Treasure Hunting in Dapitan Arcade

Eye-catching ceramic plates and hot pads in assorted shapes and sizes, from Php 50 to Php 250 ($1 .21 - $6.04) a piece  (Photo by Dedette Sison-Santiago)

Eye-catching ceramic plates and hot pads in assorted shapes and sizes, from Php 50 to Php 250 ($1 .21 - $6.04) a piece (Photo by Dedette Sison-Santiago)

I couldn’t think of a better place to go for budget-friendly houseware items that would help me breathe new life to a somewhat boring space in my home than Dapitan Arcade. For years, I have enjoyed “treasure hunting” in this little paradise of home collectibles, and each time I visit I am pleasantly surprised to find something new!

Located at the corner of Dapitan and Kanlaon streets in Quezon City ( near the Welcome rotonda ), Dapitan Arcade is your little treasure trove of diverse home accessories and furnishings. Think colorful ceramic cake and salad plates at P40 to P50 ($.98 to $1.22), a set of cup and saucer of the same price range, a small ornate wall mirror at P450 ($11), Moroccan-inspired hanging lamps at P450-P800 ($11 to $19.60), jewelry organizer in faux snakeskin, desk organizers made from indigenous materials, all reasonably priced and marked way below what you will find in most department stores.

Old bottles transformed into flower vases, hanging lamps and candle holders in great colors  (Photo by Dedette Sison-Santiago)

Old bottles transformed into flower vases, hanging lamps and candle holders in great colors (Photo by Dedette Sison-Santiago)

Even restaurateurs snatch up pieces in this “ thrift store” for their restaurant needs of massive plates and salad bowls or colorful and delicate Chinaware and decor. And, oh, those popular and timeless white plates we find in many a restaurant? You’ll find many here.

The prices of goods may vary. It is advisable to go around the arcade first to scour for the things you need and compare price points. Know how to haggle and make the right deal. Chances are you will go home with good bargains especially when you buy wholesale.

Outside the arcade, when you continue down the road, you will find more stalls selling all kinds of native crafts. There are clothes hampers (wicker baskets for soiled clothes) in varying sizes and designs at P500 to P800 ($12.25 to $19.60), shellcraft and wooden kitchenware. More vendors offer faux topiaries, wrought-iron furniture pieces, framed wall decor and clay pots.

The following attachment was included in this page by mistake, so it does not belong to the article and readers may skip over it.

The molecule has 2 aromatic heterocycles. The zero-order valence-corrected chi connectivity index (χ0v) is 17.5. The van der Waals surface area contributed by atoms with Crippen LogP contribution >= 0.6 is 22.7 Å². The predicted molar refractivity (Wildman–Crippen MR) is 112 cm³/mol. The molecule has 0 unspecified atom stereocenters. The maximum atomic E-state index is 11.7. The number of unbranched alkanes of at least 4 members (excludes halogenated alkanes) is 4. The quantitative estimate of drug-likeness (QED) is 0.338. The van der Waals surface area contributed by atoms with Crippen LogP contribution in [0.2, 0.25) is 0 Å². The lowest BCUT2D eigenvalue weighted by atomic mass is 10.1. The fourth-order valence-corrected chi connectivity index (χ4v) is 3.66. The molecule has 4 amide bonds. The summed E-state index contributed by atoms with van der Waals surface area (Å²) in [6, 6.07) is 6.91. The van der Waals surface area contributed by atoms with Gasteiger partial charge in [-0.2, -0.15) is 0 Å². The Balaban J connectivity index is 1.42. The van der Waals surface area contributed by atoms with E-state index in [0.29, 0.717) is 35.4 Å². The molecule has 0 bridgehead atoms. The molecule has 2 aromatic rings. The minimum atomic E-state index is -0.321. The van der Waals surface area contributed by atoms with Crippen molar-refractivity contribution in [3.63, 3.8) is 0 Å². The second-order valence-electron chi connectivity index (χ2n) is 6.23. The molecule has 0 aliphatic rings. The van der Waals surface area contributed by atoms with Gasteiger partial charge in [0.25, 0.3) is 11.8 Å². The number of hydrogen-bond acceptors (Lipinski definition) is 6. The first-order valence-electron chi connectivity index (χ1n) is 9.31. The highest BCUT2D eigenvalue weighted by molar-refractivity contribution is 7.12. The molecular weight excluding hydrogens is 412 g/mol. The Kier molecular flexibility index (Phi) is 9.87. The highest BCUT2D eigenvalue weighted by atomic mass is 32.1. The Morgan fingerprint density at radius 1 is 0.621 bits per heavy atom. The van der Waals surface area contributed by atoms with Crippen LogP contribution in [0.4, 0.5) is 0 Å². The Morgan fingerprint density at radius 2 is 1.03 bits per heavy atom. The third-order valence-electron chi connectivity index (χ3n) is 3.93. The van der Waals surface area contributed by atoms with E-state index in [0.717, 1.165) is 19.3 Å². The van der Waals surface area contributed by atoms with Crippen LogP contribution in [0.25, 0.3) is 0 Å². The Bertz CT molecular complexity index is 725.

A native hamper in dark brown with intricate handmade details (below) and  (top) with embroidered and crocheted bib-like accent  (Photo by Dedette Sison-Santiago)

A native hamper in dark brown with intricate handmade details (below) and  (top) with embroidered and crocheted bib-like accent (Photo by Dedette Sison-Santiago)

Most items are overruns from Philippine exporters who supply well-known homeware stores in the U.S. and Canada. Originally, in 2003, the vendors sold their goods along Dapitan street (hence, it was called Dapitan Market ), each one competing for the domestic buyers’ attention. The place was always bustling with activity especially on weekends and Christmas season, and traffic was chaotic. It later became to be known as Dapitan Arcade when vendors transferred to a three-storey building on the corner of the same street. There is now a concrete parking space for shoppers right outside the arcade. I always pop in early to get the best spot, which is just a few steps to the first stall, and to make sure I hit the best selections when vendors start rolling out their new stocks. The place gets really jampacked with all kinds of buyers during the Christmas season.

Dapitan Arcade comes alive as early as 7 a.m., but most stalls open at 8:30 a.m. It is open Monday to Friday. 

More special treasures can be found outside the arcade where more vendors sell at even lower rates.  (Photo by Dedette Sison-Santiago)

More special treasures can be found outside the arcade where more vendors sell at even lower rates. (Photo by Dedette Sison-Santiago)


Dedette Sison-Santiago is the former Philippine coordinator of  Filipinas Magazine. She is a freelance writer based in Manila.